QIC has reinforced its alpha/beta split by becoming the first Australian fund to employ a behavioural performance service to assess the investment skills of its individual funds managers and more accurately identify the generation of alpha.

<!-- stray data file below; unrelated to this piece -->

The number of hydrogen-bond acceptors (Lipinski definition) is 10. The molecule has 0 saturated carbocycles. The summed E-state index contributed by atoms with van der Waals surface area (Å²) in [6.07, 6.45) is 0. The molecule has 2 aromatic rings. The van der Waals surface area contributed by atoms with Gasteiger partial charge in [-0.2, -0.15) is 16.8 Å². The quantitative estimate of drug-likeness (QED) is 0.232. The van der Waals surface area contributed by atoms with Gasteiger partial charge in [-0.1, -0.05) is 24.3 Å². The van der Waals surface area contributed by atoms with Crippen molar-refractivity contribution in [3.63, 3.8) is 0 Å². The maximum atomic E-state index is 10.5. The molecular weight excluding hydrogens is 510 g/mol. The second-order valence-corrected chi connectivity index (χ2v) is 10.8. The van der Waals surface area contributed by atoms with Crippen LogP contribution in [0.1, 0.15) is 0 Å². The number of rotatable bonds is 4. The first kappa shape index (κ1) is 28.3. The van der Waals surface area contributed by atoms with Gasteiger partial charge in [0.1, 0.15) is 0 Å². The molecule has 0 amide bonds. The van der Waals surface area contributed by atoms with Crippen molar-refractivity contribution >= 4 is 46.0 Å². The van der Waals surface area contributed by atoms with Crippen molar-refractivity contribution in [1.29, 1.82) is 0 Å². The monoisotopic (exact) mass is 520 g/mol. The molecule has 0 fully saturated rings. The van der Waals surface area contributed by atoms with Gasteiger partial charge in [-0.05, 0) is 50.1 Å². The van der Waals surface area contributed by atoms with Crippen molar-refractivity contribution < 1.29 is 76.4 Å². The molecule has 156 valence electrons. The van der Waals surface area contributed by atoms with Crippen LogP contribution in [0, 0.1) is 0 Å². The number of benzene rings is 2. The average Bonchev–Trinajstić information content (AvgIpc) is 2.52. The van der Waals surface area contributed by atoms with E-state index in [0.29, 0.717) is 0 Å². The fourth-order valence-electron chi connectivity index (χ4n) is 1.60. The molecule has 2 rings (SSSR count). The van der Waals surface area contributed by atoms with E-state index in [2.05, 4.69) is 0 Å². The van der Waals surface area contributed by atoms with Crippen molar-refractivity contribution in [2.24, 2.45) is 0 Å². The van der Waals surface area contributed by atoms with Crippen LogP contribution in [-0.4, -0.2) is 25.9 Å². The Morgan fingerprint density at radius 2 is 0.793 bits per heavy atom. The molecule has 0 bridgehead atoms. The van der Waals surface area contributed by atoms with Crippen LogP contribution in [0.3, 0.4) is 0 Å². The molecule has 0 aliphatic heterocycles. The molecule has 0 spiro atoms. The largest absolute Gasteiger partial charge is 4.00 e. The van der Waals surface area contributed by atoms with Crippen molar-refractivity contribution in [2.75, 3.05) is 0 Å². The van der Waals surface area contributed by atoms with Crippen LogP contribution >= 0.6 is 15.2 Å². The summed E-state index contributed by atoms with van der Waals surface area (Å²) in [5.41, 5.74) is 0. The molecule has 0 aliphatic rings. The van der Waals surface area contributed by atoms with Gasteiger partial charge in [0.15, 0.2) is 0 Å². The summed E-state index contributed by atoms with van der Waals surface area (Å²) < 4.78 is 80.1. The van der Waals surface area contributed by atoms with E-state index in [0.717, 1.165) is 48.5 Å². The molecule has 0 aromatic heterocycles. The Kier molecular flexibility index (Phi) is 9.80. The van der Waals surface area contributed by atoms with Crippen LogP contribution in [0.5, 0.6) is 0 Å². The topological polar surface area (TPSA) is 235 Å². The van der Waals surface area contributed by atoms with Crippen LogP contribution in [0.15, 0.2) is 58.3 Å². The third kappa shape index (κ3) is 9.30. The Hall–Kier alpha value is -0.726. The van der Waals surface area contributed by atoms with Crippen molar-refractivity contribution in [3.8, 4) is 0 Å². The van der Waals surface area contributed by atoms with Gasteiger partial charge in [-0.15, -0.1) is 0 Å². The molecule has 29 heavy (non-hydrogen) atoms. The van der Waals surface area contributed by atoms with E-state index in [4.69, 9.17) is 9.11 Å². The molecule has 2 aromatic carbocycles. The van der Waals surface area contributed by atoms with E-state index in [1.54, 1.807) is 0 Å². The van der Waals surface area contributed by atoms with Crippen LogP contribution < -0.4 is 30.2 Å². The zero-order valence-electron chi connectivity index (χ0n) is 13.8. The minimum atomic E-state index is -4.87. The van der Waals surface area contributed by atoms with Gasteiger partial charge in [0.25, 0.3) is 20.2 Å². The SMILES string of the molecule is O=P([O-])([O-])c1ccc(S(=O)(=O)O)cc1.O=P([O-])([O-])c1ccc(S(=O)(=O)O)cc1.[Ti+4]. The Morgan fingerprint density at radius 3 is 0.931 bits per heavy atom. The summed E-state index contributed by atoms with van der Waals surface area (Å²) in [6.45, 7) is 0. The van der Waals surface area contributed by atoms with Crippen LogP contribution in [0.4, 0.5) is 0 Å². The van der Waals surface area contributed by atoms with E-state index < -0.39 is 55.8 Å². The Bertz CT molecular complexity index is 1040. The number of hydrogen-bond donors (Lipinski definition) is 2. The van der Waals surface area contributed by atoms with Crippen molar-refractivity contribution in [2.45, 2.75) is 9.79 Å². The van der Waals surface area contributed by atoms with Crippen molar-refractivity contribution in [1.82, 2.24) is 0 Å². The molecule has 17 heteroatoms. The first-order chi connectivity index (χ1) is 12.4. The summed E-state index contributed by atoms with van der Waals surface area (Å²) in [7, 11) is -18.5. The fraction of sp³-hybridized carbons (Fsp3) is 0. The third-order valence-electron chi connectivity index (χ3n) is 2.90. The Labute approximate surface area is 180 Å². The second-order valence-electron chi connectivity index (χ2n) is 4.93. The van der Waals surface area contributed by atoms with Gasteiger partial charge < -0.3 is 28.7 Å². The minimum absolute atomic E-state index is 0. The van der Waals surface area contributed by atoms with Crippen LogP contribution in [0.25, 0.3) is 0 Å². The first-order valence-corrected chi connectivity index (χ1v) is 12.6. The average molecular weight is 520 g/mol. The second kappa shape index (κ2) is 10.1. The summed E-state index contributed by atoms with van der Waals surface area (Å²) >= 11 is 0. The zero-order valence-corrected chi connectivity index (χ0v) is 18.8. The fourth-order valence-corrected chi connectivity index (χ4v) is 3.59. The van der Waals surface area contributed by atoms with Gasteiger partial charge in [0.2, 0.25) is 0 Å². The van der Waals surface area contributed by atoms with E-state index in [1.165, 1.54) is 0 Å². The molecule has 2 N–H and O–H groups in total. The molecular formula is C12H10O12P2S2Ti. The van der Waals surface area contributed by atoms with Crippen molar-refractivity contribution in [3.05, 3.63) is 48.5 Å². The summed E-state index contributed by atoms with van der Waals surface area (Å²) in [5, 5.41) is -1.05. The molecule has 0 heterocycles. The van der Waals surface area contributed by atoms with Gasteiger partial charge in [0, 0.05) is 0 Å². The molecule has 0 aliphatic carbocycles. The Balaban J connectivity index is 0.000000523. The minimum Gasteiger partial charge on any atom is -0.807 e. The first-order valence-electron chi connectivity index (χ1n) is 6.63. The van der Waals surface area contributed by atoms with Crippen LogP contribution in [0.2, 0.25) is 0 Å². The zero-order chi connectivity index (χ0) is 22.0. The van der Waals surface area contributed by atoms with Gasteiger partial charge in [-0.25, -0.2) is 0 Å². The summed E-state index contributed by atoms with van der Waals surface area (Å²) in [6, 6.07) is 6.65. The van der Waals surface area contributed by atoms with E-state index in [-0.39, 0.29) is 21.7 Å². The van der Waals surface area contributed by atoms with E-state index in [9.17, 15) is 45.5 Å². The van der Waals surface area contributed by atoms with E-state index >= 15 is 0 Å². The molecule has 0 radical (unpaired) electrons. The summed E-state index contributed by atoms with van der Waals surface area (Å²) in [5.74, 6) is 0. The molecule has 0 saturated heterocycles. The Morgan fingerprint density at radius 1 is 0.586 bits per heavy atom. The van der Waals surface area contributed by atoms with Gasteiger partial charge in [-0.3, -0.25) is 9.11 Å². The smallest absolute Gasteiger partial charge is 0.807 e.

Inalytics’ Behavioural Performance Strategies, a quantitative analysis tool that identifies and assesses fund manager’s investment skills, is the first of its kind in the Australian market and could revolutionise the way investors, and managers, assess investment skill. According to managing director of Inalytics for Asia Pacific, Amanda Field, there had previously been no tool to identify investment skill and where alpha came from. “In this alpha-chasing environment we can go behind track records and see where alpha is being added,” she said. The tools assess and identify skill using quantitative analysis of each transaction a manager executes, with data provided either directly from the client or via the client’s custodian, and all reports distributed online. The service is also suitable for funds managers who can assess their own alpha-adding capabilities and capitalise or correct them where necessary. Inalytics, which is based in London, is also speaking with other multi-managers, super funds and funds managers in Australia and hopes to have three or four clients by the end of the year. For QIC it emphasises the philosophy of splitting its investments between alpha and beta, providing a tool for assisting with the monitoring of international and Australian equities and due diligence when looking at new managers. Greg Liddell, head of implemented equities at QIC, said the service allowed unique insight into the skill level of managers. “We would never sack a manager on a quantitative measure, but we might ask some more questions,” he said. “This is the first time we have used a tool like this and its added another level of sophistication.” One example of the analysis the service can provide is the disposition effect, which shows a manager’s ability to buy and sell stocks. A recent report by Inalytics showed managers generate on average 50 bps of alpha on the buy side, but lose up to 100 bps when they sell, giving a net negative effect of 50 bps.

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